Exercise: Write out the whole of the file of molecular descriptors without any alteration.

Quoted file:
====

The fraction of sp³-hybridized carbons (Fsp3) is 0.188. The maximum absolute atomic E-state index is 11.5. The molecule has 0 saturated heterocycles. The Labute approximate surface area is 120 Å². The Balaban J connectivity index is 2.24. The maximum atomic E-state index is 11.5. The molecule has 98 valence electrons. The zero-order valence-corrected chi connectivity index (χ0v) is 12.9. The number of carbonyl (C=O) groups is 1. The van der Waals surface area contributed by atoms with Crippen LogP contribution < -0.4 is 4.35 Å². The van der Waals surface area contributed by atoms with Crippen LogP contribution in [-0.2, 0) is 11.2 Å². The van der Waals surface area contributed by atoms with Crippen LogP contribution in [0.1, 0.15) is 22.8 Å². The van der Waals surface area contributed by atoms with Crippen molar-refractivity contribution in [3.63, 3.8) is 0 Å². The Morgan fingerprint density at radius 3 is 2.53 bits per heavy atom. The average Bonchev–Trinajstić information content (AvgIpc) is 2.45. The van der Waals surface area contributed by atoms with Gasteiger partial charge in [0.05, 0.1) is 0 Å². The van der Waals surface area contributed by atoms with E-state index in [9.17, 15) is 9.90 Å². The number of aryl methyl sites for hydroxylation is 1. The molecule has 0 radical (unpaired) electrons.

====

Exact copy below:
The fraction of sp³-hybridized carbons (Fsp3) is 0.188. The maximum absolute atomic E-state index is 11.5. The molecule has 0 saturated heterocycles. The Labute approximate surface area is 120 Å². The Balaban J connectivity index is 2.24. The maximum atomic E-state index is 11.5. The molecule has 98 valence electrons. The zero-order valence-corrected chi connectivity index (χ0v) is 12.9. The number of carbonyl (C=O) groups is 1. The van der Waals surface area contributed by atoms with Crippen LogP contribution < -0.4 is 4.35 Å². The van der Waals surface area contributed by atoms with Crippen LogP contribution in [-0.2, 0) is 11.2 Å². The van der Waals surface area contributed by atoms with Crippen LogP contribution in [0.1, 0.15) is 22.8 Å². The van der Waals surface area contributed by atoms with Crippen molar-refractivity contribution in [3.63, 3.8) is 0 Å². The Morgan fingerprint density at radius 3 is 2.53 bits per heavy atom. The average Bonchev–Trinajstić information content (AvgIpc) is 2.45. The van der Waals surface area contributed by atoms with Gasteiger partial charge in [0.05, 0.1) is 0 Å². The van der Waals surface area contributed by atoms with E-state index in [9.17, 15) is 9.90 Å². The number of aryl methyl sites for hydroxylation is 1. The molecule has 0 radical (unpaired) electrons.